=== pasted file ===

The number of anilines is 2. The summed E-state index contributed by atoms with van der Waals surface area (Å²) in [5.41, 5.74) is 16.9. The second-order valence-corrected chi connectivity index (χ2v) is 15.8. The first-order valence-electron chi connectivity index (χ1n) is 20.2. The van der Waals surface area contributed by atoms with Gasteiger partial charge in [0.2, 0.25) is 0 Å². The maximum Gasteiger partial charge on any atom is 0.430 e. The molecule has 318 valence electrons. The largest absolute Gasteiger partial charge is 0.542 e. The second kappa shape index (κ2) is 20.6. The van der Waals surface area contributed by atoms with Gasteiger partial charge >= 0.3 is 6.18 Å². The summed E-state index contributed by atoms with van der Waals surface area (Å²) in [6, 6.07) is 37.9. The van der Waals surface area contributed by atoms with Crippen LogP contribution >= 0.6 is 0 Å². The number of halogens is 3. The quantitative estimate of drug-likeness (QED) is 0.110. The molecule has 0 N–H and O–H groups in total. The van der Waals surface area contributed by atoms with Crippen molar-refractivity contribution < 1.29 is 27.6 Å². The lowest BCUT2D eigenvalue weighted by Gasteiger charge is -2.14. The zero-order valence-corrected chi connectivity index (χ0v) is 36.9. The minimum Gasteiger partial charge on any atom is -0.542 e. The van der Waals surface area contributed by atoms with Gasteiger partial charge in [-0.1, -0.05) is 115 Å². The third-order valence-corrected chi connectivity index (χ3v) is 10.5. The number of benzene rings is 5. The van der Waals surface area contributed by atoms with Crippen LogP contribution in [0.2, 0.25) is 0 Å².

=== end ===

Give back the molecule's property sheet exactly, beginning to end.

The number of anilines is 2. The summed E-state index contributed by atoms with van der Waals surface area (Å²) in [5.41, 5.74) is 16.9. The second-order valence-corrected chi connectivity index (χ2v) is 15.8. The first-order valence-electron chi connectivity index (χ1n) is 20.2. The van der Waals surface area contributed by atoms with Gasteiger partial charge in [0.2, 0.25) is 0 Å². The maximum Gasteiger partial charge on any atom is 0.430 e. The molecule has 318 valence electrons. The largest absolute Gasteiger partial charge is 0.542 e. The second kappa shape index (κ2) is 20.6. The van der Waals surface area contributed by atoms with Gasteiger partial charge >= 0.3 is 6.18 Å². The summed E-state index contributed by atoms with van der Waals surface area (Å²) in [6, 6.07) is 37.9. The van der Waals surface area contributed by atoms with Crippen LogP contribution >= 0.6 is 0 Å². The number of halogens is 3. The quantitative estimate of drug-likeness (QED) is 0.110. The molecule has 0 N–H and O–H groups in total. The van der Waals surface area contributed by atoms with Crippen molar-refractivity contribution < 1.29 is 27.6 Å². The lowest BCUT2D eigenvalue weighted by Gasteiger charge is -2.14. The zero-order valence-corrected chi connectivity index (χ0v) is 36.9. The minimum Gasteiger partial charge on any atom is -0.542 e. The van der Waals surface area contributed by atoms with Gasteiger partial charge in [-0.1, -0.05) is 115 Å². The third-order valence-corrected chi connectivity index (χ3v) is 10.5. The number of benzene rings is 5. The van der Waals surface area contributed by atoms with Crippen LogP contribution in [0.2, 0.25) is 0 Å².